Artist's memoir of growing up in the Great Depression and using art and culture to find a way out of poverty. Includes four-color photographs of art and travels.
Gal In Sky Publishing Company
Born during the height of the Great Depression to an immigrant mother and a disabled father, Jeanette "Jenny" Feldman found her way out of hopelessness and poverty through her study of art. Her work has been displayed in galleries and exhibitions in New York, Texas, and New Mexico, and although her success was limited, art remained the driving force to a rich and creative life.
As an artist, Jenny made many collages, and this book has been written in a collage-style format...short essays, stories, and poetry combine to create rich and interesting textures. Full color images of art, travel, and family add perspective to Jenny's thoughts, opinions, and work.
Patchwork & Ornament was selected as a finalist in the 2009 Texas Writers' League Manuscript Contest, Memoir category (under the name Pentimento).
The Good Jewish Ladies of Allerton Avenue
I would stand at a window in our Freeman Street apartment and watch for my mother’s return from her Thursday trip to a temple on Allerton Avenue. She went there to collect food for our family, gifts of food to the worthy Jewish poor of the Bronx from the more worthy Jewish ladies of the Temple.
The Jewish ladies of the Temple had husbands who still had jobs in the ever-worsening Depression of the 1930s. There were temples closer to us, including a large one a block away, but the one on Allerton Avenue was solo in running what we now call a food bank. Kosher food was given on Thursday so that Shabbat dinner preparations could proceed without delay on Friday.
My father was a heart patient. He had angina pectoris, had many heart attacks, and was hospitalized for long periods. Because of his health, he was unable to work. We were on home relief and received food stamps for groceries plus surplus commodities in sacks, such as corn meal and grainy skim milk solids. The Allerton Avenue food made a great contribution to our meals.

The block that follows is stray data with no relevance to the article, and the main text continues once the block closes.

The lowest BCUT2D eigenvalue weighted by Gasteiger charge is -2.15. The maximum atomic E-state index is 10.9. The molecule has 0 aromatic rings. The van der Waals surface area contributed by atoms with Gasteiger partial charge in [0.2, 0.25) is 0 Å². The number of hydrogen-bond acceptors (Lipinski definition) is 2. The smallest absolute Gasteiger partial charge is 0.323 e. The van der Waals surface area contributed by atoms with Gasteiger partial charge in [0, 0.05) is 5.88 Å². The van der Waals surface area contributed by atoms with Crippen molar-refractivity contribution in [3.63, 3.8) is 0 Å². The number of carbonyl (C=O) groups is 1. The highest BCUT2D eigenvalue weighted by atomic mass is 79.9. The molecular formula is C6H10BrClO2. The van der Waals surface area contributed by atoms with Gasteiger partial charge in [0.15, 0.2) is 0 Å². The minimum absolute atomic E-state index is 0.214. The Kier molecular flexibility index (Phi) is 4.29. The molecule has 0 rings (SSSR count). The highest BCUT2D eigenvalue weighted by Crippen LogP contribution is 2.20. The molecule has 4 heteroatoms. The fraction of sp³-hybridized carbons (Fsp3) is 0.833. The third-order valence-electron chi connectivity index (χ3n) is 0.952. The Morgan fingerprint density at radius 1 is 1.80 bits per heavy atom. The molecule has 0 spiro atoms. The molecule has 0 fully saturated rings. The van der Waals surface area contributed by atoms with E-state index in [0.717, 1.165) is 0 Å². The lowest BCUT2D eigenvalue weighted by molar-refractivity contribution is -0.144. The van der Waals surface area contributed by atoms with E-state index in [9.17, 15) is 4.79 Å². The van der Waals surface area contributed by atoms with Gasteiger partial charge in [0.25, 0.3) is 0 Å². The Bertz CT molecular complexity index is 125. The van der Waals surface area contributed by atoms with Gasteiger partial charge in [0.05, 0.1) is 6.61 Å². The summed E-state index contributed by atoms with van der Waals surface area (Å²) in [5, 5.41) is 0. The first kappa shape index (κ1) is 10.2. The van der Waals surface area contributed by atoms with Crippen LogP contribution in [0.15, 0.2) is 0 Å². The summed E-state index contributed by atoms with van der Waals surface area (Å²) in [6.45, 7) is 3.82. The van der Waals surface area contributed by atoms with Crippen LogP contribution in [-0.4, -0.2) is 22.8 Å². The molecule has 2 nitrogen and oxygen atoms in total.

My mother went on the trolley carrying two fabric shopping bags that she made from scraps of curtain materials, fashioned with side panels and strong wide handles.
In the winter, the Freeman Street hill near our home was a terror for me, slick with ice and snow. I would get down the hill by hugging the faÇades of the small shops that lined the sides of the street. Yet each week, my mother went down that hill and then came back up. I would see her head first in a hat or scarf; then her face, always stern, then her body emerging with her bags in tow. I would wave to her as she got closer to our apartment house. She would climb the two flights of stairs to our place.
She did this every Thursday to provide whatever she could for her family. When I was a child, I didn’t think of the cost to her self-esteem, of what all of this—can I call it begging?—must have done to her. But then, her whole life had conspired to cheat her of self-esteem. She was beaten by her life, the way it would unfold: the sick, invalid husband with heart trouble, the asthmatic child, the poverty, the lack of hope for the future, and the shame of never having enough extra food for guests, not even for coffee and cake. Her pride, gone.
And yet, and yet, she did it, every week, every week, she went with her submissive face and her two shopping bags, got on the trolley, walked to the temple, took the food for her family, and thanked the good Jewish ladies of Allerton Avenue for their help.